Friday, June 5th, 2015


Chinese Takeout

The next time America institutes the draft, it could be for coders. Espionage has moved online and and the U.S. is having problems keeping outsiders out. The latest breach (allegedly) by China exposed the data of 4 million federal workers (in other words, it's getting personal).

+ One big question (for the 2016 campaign and beyond) will be whether the U.S. government's snooping on you will soon be a secondary issue behind foreign governments doing the same. In the NYT, Edward Snowden argues the world has said no to surveillance.

+ "Americans understand that they live in a world that contains people and organizations intent on doing harm to the United States ... But they also want reassurance that the authorities aren't monitoring the every move and communication of ordinary people who have nothing to do with terrorism or any other form of wrongdoing." In the New Yorker, John Cassidy argues that it's time to bring Edward Snowden home.

+ Vice: Inside Washington's quest to bring down Edward Snowden.


The Game and the Blame

"Activists blame cops, police blame prosecutors, and the commissioner blames drugs." One thing is for sure. The ultimate victims are the same people who are usually victims of the crimes, the police brutality, and even the violent protests. The Atlantic's David A. Graham on what's causing Baltimore's crime spike?


Weekend Reads

"Not only did she look a lot like me, but she had obviously gone to some trouble to stage a photo in the same pose as my Google Plus profile photo." From Fusion's Kashmir Hill: How my doppelgänger used the Internet to find and befriend me. (If mine finds me, he's definitely watching my kids this weekend...)

+ "Today, one amateur sleuth has come close to solving the case — and upended his life in the process." Graeme Wood in The California Sunday Magazine: The Lost Man.

+ "Smoking is one of the perfect solutions to being a teenager, right up there with Manic Panic hair dye and murder." Choire Sicha: Farewell, My Lovely Cigarettes.

+ Rolling Stone: Inside the World's Biggest Magic: The Gathering Tournament.


The Revolution Will Be Television

Determined to help its poorest citizens keep up with the digital revolution, Mexican officials are giving away 10 million televisions. Oh, did I mention there's also an election coming up? (So I guess you can trade in your black and white TV for a gray area.)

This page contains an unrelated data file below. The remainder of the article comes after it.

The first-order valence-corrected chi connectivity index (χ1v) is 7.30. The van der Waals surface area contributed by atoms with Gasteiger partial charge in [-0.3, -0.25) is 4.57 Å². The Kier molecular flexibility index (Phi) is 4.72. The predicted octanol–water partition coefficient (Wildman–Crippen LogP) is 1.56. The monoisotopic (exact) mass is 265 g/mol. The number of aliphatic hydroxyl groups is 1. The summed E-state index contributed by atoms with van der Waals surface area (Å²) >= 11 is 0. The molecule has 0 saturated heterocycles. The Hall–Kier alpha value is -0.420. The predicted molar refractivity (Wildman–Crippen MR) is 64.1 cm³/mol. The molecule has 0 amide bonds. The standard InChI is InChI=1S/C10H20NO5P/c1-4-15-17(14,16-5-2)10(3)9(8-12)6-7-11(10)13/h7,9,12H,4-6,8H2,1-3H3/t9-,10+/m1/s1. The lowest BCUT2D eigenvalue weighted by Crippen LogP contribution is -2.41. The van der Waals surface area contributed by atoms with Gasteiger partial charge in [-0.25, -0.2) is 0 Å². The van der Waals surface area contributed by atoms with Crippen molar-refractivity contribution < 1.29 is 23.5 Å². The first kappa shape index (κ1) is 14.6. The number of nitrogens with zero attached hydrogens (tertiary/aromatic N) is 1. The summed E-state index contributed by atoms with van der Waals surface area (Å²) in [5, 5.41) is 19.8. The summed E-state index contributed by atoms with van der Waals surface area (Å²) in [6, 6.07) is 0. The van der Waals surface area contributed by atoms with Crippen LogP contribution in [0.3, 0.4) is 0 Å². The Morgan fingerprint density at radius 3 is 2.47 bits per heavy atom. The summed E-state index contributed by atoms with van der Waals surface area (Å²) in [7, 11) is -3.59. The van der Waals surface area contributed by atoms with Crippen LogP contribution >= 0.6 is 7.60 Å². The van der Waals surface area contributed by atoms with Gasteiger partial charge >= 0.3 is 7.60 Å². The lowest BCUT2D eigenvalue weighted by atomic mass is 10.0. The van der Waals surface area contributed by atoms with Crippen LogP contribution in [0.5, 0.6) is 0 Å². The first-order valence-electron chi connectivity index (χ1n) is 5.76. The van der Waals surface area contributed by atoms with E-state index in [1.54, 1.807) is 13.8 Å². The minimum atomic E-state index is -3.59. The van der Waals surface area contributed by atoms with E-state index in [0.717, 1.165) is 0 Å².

Justice Just Ain’t

The world celebrated when Pakistan announced the arrest and imprisonment of ten people connected with the attempted murder of Malala Yousafzai. Eight of the ten (possibly including the crime's mastermind) have now been freed.


Living Among the Disintermediated

This week, Uber is celebrating its fifth anniversary. Uber is the most amazing startup story of an era blanketed by amazing startup stories. But, like many tech companies, its rapid rise has not been without victims, including many Ethiopian taxi-driving immigrants in Portland. (Our bubble in the Valley is not only financial.)

+ "People are working through a loss. Reassessing their place in the world. Trying to figure out what happens next. For some, it's shock, disbelief." From PRI: Appalachia is being hammered by the fall of coal.


Jeanetic Engineering

People could soon "use their legs as touchscreens -- swiping their thigh, say, to accept a phone call." Google and Levis are teaming up to make computerized pants. (I tried wearing a pair of these, but I couldn't stop calling myself.)

+ Virginia Postrel: Older than bronze and as new as nanowires, textiles are technology -- and they have remade our world time and again.

+ "What if the glamour of a personal stylist and the celebration of data science merely distract from, rather than actually fix, the problems of women's fashion." Buzzfeed's Anne Helen Petersen: Can Silicon Valley Fix Women's Fashion? (It already fixed men's fashion. All of us just wear t-shirts now.)


My Money on My Mind

We need more open communication about mental health. And those who are suffering need to be able to find a place to get help. So I salute the anonymous donor who just gave $50 million to the new UCSF psychiatric center.

+ If you are or know a teen who is in crisis, tell them about the amazing crisis text line. Some of the coolest tech companies are non-profits.


Step to It

"What is it about 10,000 steps? Is there any medical reason to embrace this number? Not really." I'm gonna sit down for a bit and find out where that number came from.


Bottom of the News

The Boston Globe's Britt Peterson: "As is often true with language, history is on the side of the mistake, not the correction. The word's definition has expanded for decades, and like it or not, Morissette's definitions of 'irony' are now mainstream." (Other things that are mainstream include flavored e-cigarettes, hipster beards, and Two and Half Men.)

+ It's Doughnut Day. Here's how it started. And here's where to get some.

+ And if you're at work or school, you can leave now. It's Ferris Bueller Day. (He took his day off 30 years ago.)